Erosion of steep mountains may be adding CO2 to our atmosphere
It’s been well-established that steep mountain ranges can draw carbon dioxide (CO2) out of the atmosphere. This is because erosion of the mountain exposes new rock, initiating a chemical reaction between the CO2 in the air and the minerals on the mountain face, weathering the rock and using CO2 to produce carbonate minerals such as calcite. But a new study published in the journal Science has flipped this idea around.
Researchers from the Woods Hole Oceanographic Institution (WHOI) have found that the erosion process can also be a source of new CO2 gas, releasing it back to the atmosphere at a much higher rate than newly exposed rock can absorb it.
“This goes against a long-standing hypothesis that more mountains mean more erosion and weathering, which means an added reduction of CO2,” says Jordon Hemingway, a postdoctoral fellow at Harvard University and lead author of the paper. “It turns out it’s much more complicated than that.”
The research team studied the central range in Taiwan, one of the most erosion-heavy mountain chains in the world. The steep mountain range is exposed to more than three significant typhoons every year, which erode the soil and rock through powerful winds and rain. They analyzed samples of soil, bedrock, and river sediments from these mountains, looking for signs of organic carbon in the rock. Their ensuing discovery was quite the shock.
“At the very bottom of the soil profile, you have basically unweathered rock,” explains Hemingway. “As soon as you hit the base of the soil, layer, though, you see rock that’s loose but not yet fully broken down, and at this point the organic carbon present in the bedrock seems to disappear entirely.” Around this point in the soil, the researchers also found an increased presence of lipids known to come from bacteria. The extra CO2 is actually a byproduct of microbes in the soil that “eat” ancient sources of organic carbon that are trapped in the rock. As the microbes metabolize these minerals, they release CO2.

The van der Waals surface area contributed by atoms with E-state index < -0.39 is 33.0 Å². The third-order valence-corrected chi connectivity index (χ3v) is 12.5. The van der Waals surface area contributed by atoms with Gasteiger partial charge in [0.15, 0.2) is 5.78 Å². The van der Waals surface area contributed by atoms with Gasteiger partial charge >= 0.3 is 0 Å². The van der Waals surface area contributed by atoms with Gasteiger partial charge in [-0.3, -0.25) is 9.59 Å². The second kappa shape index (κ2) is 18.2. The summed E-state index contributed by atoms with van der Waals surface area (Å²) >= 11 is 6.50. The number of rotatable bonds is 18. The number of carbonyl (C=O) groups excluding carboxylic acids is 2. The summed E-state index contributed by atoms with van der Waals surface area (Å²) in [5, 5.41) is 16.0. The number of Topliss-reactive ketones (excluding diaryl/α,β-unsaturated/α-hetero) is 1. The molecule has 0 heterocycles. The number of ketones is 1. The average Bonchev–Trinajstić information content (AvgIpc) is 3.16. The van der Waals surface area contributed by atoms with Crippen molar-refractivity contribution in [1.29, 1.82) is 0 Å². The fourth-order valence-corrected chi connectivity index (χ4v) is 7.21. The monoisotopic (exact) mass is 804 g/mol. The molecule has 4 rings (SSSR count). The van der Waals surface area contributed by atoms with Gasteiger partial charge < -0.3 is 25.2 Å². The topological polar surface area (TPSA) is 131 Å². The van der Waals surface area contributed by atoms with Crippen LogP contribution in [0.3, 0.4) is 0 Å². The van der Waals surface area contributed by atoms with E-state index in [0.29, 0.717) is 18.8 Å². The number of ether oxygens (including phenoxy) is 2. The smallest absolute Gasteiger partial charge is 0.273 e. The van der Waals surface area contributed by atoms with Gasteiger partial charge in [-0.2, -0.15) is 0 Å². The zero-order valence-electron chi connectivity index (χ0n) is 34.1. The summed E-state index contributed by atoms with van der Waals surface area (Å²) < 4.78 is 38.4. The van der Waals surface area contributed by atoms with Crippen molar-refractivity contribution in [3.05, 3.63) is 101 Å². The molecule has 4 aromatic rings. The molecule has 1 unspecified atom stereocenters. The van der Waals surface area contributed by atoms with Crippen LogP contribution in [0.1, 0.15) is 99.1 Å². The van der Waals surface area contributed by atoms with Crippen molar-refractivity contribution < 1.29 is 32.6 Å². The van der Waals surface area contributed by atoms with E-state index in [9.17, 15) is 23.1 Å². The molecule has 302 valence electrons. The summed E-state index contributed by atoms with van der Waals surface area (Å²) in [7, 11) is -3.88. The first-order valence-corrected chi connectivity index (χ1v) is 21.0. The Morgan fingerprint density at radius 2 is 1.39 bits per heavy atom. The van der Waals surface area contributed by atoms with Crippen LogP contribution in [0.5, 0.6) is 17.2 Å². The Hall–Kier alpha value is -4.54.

The researchers don’t yet know exactly which bacteria are responsible for this action, but they note that determining this will be the “next step” in their research. They also note that the total level of CO2 released by the microbes isn’t significant enough to cause any immediate impact on climate change. These processes only have an impact on geological time scales. But this research may lead to a better understanding of how the lithospheric – or mountain-based – carbon cycles work. This in turn could help scientists determine how CO2 has been regulated since the Earth was first formed.
“Looking backwards, we’re most interested in how these processes managed to keep the levels of CO2 in the atmosphere more or less stable over millions of years. It allowed Earth to have the climate and conditions it’s had – one that has promoted the development of complex life forms,” says Hemingway. “Throughout our Earth’s history, CO2 has wobbled over time, but has remained in that stable zone. This is just an update of the mechanism of geological processes that allows that to happen.”
Image Credit: Robert Hilton, Durham University